Lubbock Christian University hosted a dedication ceremony for a newly-donated library of books from the family of Thomas A. Langford, a longtime friend of the university and tireless champion of unity and the Christian Heritage.
“This Library represents a special part of the heritage of the Churches of Christ, but also of Lubbock Christian University,” said Dr. Jeremy Hegi, Assistant Professor of History of Christianity in the Alfred and Patricia Smith College of Biblical Studies. “Not only does it represent the churches of Christ, but also shows us how it shaped a man who found the best of what our heritage had to offer, and then worked tirelessly for Christian unity.”
The dedication ceremony was held in the atrium of the Christian Development Center (CDC). Dr. Hegi welcome guests and began the event before David Langford, Thomas’s son and minister at the Quaker Avenue Church of Christ, introduced the speakers for the afternoon.
Dr. Jeff Childers, the chair of New Testament and Early Christianity at Abilene Christian University, was joined by his colleague Dr. Doug Foster, former Director of the Center for Restoration Studies and Professor of Church history, as well as Victor Knowles, the founder and president of Peace on Earth ministries. They each shared Thomas’s impact on their personal faith journeys and on Christianity as a whole, noting specifically his emphasis on unity.
The afternoon ceremony ended with a formal acceptance of the library by Dr. Jeff Cary, dean of the College of Biblical Studies, and closing remarks by Shawn Tyler, Director of MissionLink and Lecturer in Residence at LCU.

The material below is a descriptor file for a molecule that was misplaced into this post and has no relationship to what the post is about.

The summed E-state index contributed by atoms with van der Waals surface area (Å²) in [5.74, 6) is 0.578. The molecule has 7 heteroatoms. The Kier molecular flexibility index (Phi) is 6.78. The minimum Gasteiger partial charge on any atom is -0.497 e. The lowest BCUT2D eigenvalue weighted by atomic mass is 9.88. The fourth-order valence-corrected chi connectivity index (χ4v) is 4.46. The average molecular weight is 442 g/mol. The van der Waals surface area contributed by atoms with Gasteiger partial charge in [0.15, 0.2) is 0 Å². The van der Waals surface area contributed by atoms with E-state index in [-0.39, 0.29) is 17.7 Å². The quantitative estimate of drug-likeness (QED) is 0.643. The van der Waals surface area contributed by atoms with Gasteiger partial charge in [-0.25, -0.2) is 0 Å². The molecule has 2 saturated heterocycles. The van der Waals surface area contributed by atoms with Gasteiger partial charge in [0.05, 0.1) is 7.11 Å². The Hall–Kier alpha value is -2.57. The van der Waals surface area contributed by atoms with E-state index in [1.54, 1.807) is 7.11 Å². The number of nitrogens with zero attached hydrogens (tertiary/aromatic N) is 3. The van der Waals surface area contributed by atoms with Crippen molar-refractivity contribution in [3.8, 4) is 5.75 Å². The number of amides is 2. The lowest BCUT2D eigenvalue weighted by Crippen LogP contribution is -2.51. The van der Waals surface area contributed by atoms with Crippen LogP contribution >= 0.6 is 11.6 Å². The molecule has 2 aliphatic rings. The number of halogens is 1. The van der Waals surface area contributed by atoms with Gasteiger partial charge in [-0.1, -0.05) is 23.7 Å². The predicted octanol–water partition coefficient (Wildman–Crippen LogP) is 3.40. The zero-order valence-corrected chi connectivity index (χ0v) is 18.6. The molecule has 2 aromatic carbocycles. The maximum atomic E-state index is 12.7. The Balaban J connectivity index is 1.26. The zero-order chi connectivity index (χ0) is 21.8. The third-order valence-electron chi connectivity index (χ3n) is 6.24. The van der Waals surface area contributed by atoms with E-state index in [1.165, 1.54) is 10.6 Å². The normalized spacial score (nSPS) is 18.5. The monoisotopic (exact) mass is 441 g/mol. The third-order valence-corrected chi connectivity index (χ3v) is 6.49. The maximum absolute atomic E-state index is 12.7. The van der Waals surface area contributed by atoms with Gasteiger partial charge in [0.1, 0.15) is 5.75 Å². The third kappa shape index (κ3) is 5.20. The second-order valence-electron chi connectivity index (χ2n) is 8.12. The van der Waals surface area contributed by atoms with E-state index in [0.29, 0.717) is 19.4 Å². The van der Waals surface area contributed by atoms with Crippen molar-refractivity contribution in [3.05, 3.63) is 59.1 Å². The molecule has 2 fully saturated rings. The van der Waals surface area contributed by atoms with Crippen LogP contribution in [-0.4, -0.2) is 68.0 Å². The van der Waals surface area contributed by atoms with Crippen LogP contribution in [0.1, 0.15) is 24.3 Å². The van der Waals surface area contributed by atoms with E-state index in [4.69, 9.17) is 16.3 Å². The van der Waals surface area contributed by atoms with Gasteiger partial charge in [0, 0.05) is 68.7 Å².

Thomas A. Langford served for many years as an elder at the Quaker Avenue Church of Christ and served as a professor of Literature and dean of the graduate school at Texas Tech University. As a student of the Restoration Movement—a movement within the United States churches at the beginning of the 19th century that focused on unifying Christianity and modeling it after the church of the New Testament—he was committed to restoring its emphasis on unity among the various wings of that movement. He helped organize and spoke at the unity efforts led by Leroy Garret and Carl Ketcherside in the 1960s and ‘70s, including organizing the 1970 meeting which met on LCU’s campus. He later became involved in the Restoration Forum movement organized by Doug Foster and Victor Knowles beginning in the 1980s, and he was inducted into the Restoration Forum’s Hall of Unity in 2002.
Through the years he accumulated a substantial library of books and journals written by various Restoration authors. These books were donated by the Langford family “in hopes that they provide a foundation for an ever-growing Restoration Library that will serve those who seek to study and learn from that movement.”
The special collection will be housed in a renovated room mirroring the existing Stephenson Library currently housed on the second floor of the Christian Development Center on LCU’s campus. The LCU Library will also be assisting in cataloging and digitizing the works within so that they will be available online across the globe.
“We’re honored and thrilled to have this collection, the Thomas Langford Restoration Library, here at LCU,” shared Dr. Hegi.
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